If a picture is worth a thousand words, then a book illustration ought to count for a few hundred. I will begin this blog series to give you the backstory on some of the illustrations I used or created for my new book."This Side of Center", beginning with this one.
If you are not familiar with the historical account of Lady Margaret Pole's controversial execution in 1541 England, look her up. It's a fascinating tale and one that I parodied in my story, "A Beautiful Day for an Execution". In short, she was a cousin to Henry VIII and he sentenced her to death. But even at 68 years of age, she was a "modern" woman, not wanting to accept her fate and did not go the route of acceptance and complacency, quietly laying her head on the block, as others of royal blood did at the time. Like I said, look it up. And then read my story for a 21st century spin on that history.
The image I used was created to represent a bloodstained chopping block. Since I didn't have one in the back yard with a line of condemned victims leading up to it, I made a facscimile of one. The wooden block you see here is actually a 6" x 4" piece of weathered oak from a palette that once held hundreds of pounds of steel. (Thanks, Matt Day!) With a vision of the final image in my head, I sharpened my hatchet and started chopping. When I was satisfied with the results, the real fun began...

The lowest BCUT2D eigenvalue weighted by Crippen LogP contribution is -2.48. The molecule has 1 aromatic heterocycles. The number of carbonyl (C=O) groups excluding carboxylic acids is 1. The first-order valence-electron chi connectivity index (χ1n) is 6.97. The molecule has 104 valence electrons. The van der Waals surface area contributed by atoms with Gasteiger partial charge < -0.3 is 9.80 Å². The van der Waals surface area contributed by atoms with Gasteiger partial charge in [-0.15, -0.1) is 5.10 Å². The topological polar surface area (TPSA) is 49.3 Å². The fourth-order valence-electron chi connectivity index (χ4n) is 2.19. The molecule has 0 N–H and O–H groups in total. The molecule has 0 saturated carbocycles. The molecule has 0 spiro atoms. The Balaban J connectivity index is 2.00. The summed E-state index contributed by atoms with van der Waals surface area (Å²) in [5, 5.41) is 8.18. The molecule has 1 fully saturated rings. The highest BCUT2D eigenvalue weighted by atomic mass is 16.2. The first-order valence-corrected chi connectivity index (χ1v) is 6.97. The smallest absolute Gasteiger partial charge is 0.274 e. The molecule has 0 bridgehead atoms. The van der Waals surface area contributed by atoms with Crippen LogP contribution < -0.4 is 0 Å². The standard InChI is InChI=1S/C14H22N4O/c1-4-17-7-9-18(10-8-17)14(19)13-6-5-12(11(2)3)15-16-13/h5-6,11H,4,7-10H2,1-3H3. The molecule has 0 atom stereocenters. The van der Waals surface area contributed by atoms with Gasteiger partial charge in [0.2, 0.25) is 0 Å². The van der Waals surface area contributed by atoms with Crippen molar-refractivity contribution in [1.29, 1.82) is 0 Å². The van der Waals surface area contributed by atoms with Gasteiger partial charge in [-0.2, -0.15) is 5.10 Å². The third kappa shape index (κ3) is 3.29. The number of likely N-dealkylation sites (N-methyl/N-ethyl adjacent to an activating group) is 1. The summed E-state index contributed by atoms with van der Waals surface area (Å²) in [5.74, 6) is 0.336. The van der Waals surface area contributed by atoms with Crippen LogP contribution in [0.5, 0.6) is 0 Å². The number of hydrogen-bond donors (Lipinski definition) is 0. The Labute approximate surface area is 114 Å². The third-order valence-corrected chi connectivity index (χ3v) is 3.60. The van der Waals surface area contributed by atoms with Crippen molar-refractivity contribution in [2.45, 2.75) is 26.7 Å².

I stuck my fingers (on my strumming hand) with a pin, bled on the piece of wood, then smeared it into the grain, finger painting with my hemoglobin. On a small piece of primed (white) masonite, I dripped the blood from a height of about two or three feet, resulting in a spatter.
I photographed both "canvases" in the atmospherically filtered rich, autumn evening light and transferred them into my computer. From there, in Photoshop, after making the white background transparent on the masonite image, I turned the blood drops to blue* (as in: royalty). That result was made into a layer which was placed over the image of the wood block. I moved the spatters around to get a desirable composition and balance in the frame, and then tweaked the colors and contrast. A little blur was added to the background and my vision had become reality.
A simple but effective and productive fun project for a summer's evening for sure. The only problem I encountered was that I couldn't keep the blood flowing. It kept clotting and the drips stopped almost immediately. I needed about five or six tries to get the desired amount to paint with. Live and learn. The next time I put my life's blood into my work I'll take some aspirin beforehand to keep the creative juices flowing. JW
*According to my family's genealogical records, my 28th Great Grandfather was Rhiwallon ap Cynfyn, Prince of Powys, North Wales in 1063. And on Henry's side of things, my 26th Great Grandmother was Nest(a) Verch Rhys Ap Tewdwr (Tudor), Lady of Pembroke Castle and wife of the Duke of Windsor (and mistress to Henry I). Despite those far-reaching ancient genes flowing through my veins, and a long line of other "blue bloods" roaming around and procreating in the British Isles for centuries, my blood still had to be colored digitally.